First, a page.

Translation of Joost R. Ritman’s response to the laudatio delivered by prof. dr. Maria A. Schenkeveld-van der Dussen, chairwoman of the Arts Department of the Royal Netherlands Academy of Arts and Sciences, on being awarded the Academy’s Silver Medal on 13 May 2002.
Honourable chairman, governors, and members of the Academy, ladies and gentlemen,
‘He who knows himself, knows the All’ says the legendary Hermes Trismegistus. ‘Nosce te ipsum – know thyself’ is also the motto over one of the entrance gates of a Greek temple at Delphi.
As the founder of the Bibliotheca Philosophica Hermetica, the international centre of research on the sources of the Hermetica, ‘The Ritman Institute’ and the publishing house ‘In de Pelikaan’, I can assure you that for me the motto ‘He who knows himself, knows the All’ has been the impulse of my life work, for which today I gratefully receive the Silver Medal which you have so kindly awarded me on behalf of the Royal Netherlands Acadamy of Arts and Sciences.
We live in times of great social change and of deep social problems, times in which millions of people flee impending dangers of war, times in which shortages of food and water supplies are a major threat to our world and our natural resources are close to being exhausted. Standing on the brink of a threatening world conflict which draws a sharp divide between millions of people living in sickness and poverty and a relatively small group living in prosperity, the question is justified whether now is not the time to take renewed control and counter a pending global catastrophe.
According to Michele Ciliberto in his recently published study on Giordano Bruno, the rediscovery of the Hermetica beyond any doubt was one of the most important contributions to historical studies in Humanism and the Renaissance in the last fifty years.
The discovery in 1945 of the gnostic Library of Nag Hammadi, consisting of some 42 gnostic, Hermetic and early Christian texts, justifies a re-evaluation of the first four centuries CE. The find of the by now famous Dead Sea Scrolls at Qumran in the same period has sharpened our insight into the pre-Christian Jewish communities from which we are told came Jesus the Nazarene. Add to these discoveries the earlier one in the Egyptian Fayum in 1930 of at least four Coptic texts attributed to Mani, the founder of the worldwide movement of Manichaeism, who called himself the apostle of Jesus, and we may conclude that the influence of gnosis – a third component next to religion and philosophy – on Western cultural history has been truly great. This conclusion, formulated by the Nestor of Gnosis, Professor Gilles Quispel, has determined the infrastructure and the path of my life.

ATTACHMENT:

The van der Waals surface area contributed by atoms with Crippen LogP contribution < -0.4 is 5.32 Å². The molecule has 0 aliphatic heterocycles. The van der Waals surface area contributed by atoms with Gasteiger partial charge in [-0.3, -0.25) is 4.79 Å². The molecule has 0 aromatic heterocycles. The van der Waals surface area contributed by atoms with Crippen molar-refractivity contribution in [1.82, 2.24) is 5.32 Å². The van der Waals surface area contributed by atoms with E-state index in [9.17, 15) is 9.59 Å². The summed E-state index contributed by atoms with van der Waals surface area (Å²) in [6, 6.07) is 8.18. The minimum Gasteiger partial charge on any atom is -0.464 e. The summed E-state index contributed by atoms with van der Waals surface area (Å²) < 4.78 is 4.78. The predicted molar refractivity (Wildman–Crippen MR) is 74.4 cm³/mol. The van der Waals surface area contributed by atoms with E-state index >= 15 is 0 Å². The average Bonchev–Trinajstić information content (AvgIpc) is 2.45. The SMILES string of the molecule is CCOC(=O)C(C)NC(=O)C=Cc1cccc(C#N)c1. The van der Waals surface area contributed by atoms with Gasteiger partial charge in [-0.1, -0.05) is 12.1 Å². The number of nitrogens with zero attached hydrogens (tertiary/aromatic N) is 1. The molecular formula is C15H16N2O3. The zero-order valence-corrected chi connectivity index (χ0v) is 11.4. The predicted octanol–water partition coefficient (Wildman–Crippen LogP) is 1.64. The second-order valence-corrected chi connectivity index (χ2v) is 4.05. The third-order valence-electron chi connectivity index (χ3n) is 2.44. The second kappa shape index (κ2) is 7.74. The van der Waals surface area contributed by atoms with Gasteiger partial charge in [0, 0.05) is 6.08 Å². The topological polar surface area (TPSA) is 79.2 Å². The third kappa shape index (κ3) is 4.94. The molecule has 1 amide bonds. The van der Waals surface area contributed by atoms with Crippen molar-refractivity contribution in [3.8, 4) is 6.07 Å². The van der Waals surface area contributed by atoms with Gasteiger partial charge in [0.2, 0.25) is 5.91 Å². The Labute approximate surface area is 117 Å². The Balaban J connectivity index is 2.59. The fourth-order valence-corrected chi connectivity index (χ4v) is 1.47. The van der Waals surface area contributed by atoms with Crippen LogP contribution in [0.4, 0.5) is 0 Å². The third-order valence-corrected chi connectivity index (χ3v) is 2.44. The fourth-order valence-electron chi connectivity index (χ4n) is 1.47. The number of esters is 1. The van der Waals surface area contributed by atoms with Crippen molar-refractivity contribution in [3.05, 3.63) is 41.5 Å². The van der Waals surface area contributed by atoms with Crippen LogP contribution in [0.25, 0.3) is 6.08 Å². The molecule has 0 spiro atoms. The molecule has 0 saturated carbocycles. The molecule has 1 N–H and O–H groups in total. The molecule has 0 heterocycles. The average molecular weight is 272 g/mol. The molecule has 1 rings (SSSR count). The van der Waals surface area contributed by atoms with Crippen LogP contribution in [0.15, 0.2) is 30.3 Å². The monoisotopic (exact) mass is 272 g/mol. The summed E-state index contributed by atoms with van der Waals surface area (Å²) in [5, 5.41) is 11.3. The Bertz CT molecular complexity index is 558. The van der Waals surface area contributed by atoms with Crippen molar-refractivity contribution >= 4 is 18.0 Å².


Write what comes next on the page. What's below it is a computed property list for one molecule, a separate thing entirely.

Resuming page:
It is not without reason when of the library of Alexandria was officially re-opened on 23 April, an initiative led by Mrs. S. Muhbarak, wife of Egyptian president Muhbarak, in collaboration with an international group of scholars and supported by the World Bank, the central theme was Thoth, the Egyptian deity who, it is said, as the precursor of Hermes Trismegistus expounded and put down in writing the initiation mysteries of Osiris, Isis and Horus.
When in 1985 the four main collecting areas of my library had been defined and the library was opened to the public, the axiom ‘Ad Fontes – Back to the Sources’ led me – in imitation of the Greek philosopher Plato and inspired by the foundation of the Florentine Academy by Marsilio Ficino in 1462 – to found an academy that would focus entirely on conducting research into the hidden relation God – Cosmos – Man; or in the words of the ancient Rosicrucians ‘Why mortal man is also called a microcosm’.
In 1985 Professor Quispel crossed my path and he introduced me to a circle of European scholars who have since given new impetus and direction to research in Hermetica, Gnosis and early Christendom.
The translations of the Hermetic Corpus Hermeticum and the Asclepius were carried out with great enthusiasm by Gilles Quispel and Roel van den Broek and were foundation texts on the list of publications of the publishing house ‘In de Pelikaan’, which by now contains some thirty titles, including conferences proceedings and exhibition catalogues. A new addition to the series will be a translation by Professor Roel van den Broek, now in progress, of the fragments of Stobaeus and the Hermetic Definitions of Hermes Trismegistus. The translation of the world-famous Mani Codex by Professor Hans van Oort and Gilles Quispel is also nearing completion.
The placing of the Bibliotheca Philosophica Hermetica on the list coming under the Cultural Heritage Act on 25 November 1994 by then State Secretary, Mr. Aad Nuis, meant that part of our cultural heritage was rescued from dispersal. This decision also guaranteed the flourishing of the Europe-orientated Ritman Institute under the guidance of two eminent scholars, Dr. Carlos Gilly, head of the Institute, and prof. dr. F.A. Janssen, professor of Book History at the University of Amsterdam. the Ritman Institute is associated with a group of prominent researchers.
The Bibliotheca Philosophica Hermetica and its staff aim, first, to collect important founding texts relating to Hermetica, mysticism, alchemy, Rosicrucians and comparative religion, secondly, to make available these texts through historical research and the organization of international conferences, exhibitions, symposiums and other activities, and, thirdly, to publish the results of this research through its own publishing house ‘In de Pelikaan’. These three initiatives have been developed in the last forty years independently of each other, and can be seen as models of three central points of departure: